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Temple Square and The Great Salt Lake

Posted by on May 25, 2014

New Reflections 2-

We arrived in Salt Lake City just in time to see the spring flowers planted around Temple Square.  This is an amazing sight.

The first day I walked through Temple Square the place was buzzing with people pulling carts of flowers, some were planting and some were driving up along the streets with more flowers. Now these were not just flats of baby flowers like you would buy at the Home Depot® and plant in our yards in the spring. Oh no, these were fully blooming adult flowers. All sizes. Tulips that were almost 2 feet tall, Oriental Poppies, Pansies, daffodils,ferns and well really every spring flower you could imagine. Flower Power at its best. I decided I’d come back the next day after a day at the Library to see how it all looked and get some pictures.


Spring flowers in the square


Orange Poppy with Bee


I read in the paper that over 167,000 plants were planted in over 200 different beds around the square with over 700 varieties. The gardens are redesigned every six months and replanted mostly by volunteers and seven full time supervising gardeners.   If you like flowers, here’s a selection of what I saw. Click to enlarge:




 Below is the Assembly building and although I didn’t get a good close up of the sculpture, there is a seagull sculpture featured at the top of the monument. It was sculpted by Mahroni Young.

In 1848 the Mormon pioneers planted crops for their first spring season in Utah. As the crops ripened, crickets descended upon the farms from the foothills east of the valley. The insects consumed many of the fields.



Temple Square buildings

The Assembly Building


According to traditional account, the harvest was saved by flocks of native seagulls which devoured the crickets. This event, popularly called the “Miracle of the Gulls”, is remembered by Latter-day Saints as a miracle.


Seagul Monument


Next to the Family History Library is a pioneer home that was part of the original settlement built in 1847. It was the home of the Deuel Family. 

A typical pioneer cabin from 1888

A typical pioneer cabin from 1888


photo 4

Inside the Pioneer Cabin

Inside the Pioneer Cabin

Driving west from Salt Lake City on Interstate 80, you can’t help but notice a large building built right out on the edge of the Salt lake.  Its interesting architecture drew my attention right away ~  THE SALTAIR.


The first Saltair, was completed in 1893 it  rested on over 2,000 posts and pilings, many of which remain and are still visible over 110 years later.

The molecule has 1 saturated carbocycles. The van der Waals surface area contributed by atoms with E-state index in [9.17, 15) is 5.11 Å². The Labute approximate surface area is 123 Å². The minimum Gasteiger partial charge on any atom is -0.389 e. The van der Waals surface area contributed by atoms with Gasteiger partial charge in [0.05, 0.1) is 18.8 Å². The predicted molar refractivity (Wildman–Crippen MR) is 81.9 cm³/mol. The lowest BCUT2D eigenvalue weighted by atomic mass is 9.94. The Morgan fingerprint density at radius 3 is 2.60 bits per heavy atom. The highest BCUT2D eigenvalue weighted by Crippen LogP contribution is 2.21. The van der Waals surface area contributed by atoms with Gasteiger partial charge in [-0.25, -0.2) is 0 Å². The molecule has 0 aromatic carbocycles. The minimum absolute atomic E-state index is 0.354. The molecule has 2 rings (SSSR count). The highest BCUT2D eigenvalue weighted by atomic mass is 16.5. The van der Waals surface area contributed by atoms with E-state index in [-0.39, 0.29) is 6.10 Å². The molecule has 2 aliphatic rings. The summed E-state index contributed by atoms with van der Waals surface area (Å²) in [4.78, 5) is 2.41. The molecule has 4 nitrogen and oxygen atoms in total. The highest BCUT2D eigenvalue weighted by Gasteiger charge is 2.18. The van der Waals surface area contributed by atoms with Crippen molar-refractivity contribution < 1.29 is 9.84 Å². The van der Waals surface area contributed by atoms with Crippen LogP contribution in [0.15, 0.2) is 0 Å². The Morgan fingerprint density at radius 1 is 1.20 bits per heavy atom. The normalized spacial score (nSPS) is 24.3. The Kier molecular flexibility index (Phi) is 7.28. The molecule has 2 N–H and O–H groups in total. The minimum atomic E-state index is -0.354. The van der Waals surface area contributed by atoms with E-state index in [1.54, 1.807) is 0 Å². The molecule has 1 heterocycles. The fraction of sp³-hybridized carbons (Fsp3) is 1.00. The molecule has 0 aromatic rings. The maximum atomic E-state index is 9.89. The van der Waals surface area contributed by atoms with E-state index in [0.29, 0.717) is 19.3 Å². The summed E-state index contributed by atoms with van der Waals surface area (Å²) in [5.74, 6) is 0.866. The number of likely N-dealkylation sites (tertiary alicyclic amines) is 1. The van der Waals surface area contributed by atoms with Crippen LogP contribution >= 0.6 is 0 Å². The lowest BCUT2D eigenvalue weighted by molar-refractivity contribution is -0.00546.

The Saltair-Pavilion-1900

The Saltair-Pavilion-1900




The pavilion and a few other buildings were destroyed by fire on April 22, 1925.   A new pavilion was built and the resort was expanded at the same location by new investors  With a huge new dance floor – the world’s largest at the time,  Saltair II became more known as a dance palace, the amusement park becoming secondary to the great traveling bands of the day, such as Glenn Miller.  Saltair II was forced to close during the Second World War, which forced the rationing of fuel and other resources while it took many of the resort’s paying customers and vital employees out of Utah. The resort closed in 1958.  



  The last pavilion, Saltair III, was constructed out of a salvaged Air Force aircraft hangar and was located approximately a mile west of the original. Once again the lake was a problem, this time flooding the new resort only months after it opened. The waters again receded after several years, and again new investors restored and repaired and planned, only to discover that the waters continued to move away from the site, again leaving it high and dry.





Today, there are still concerts held here after several investors from the music industry pooled together to purchase the building.  It’s a very interesting building. Looks like architecture from a far away country.   It has a great view of the salt lake to the west.




The view from Saltair

The view from Saltair


A mountain of salt at a processing plant

A mountain of salt at a processing plant


 Moving west along Interstate 80 about 50 miles from Saltair the highway crosses what’s left of the ancient Lake Bonneville.  Now also known as the Bonneville Salt Flats.


Tourists at Bonneville Salt Flats

Tourists at Bonneville Salt Flats





Heading west following Interstate 80








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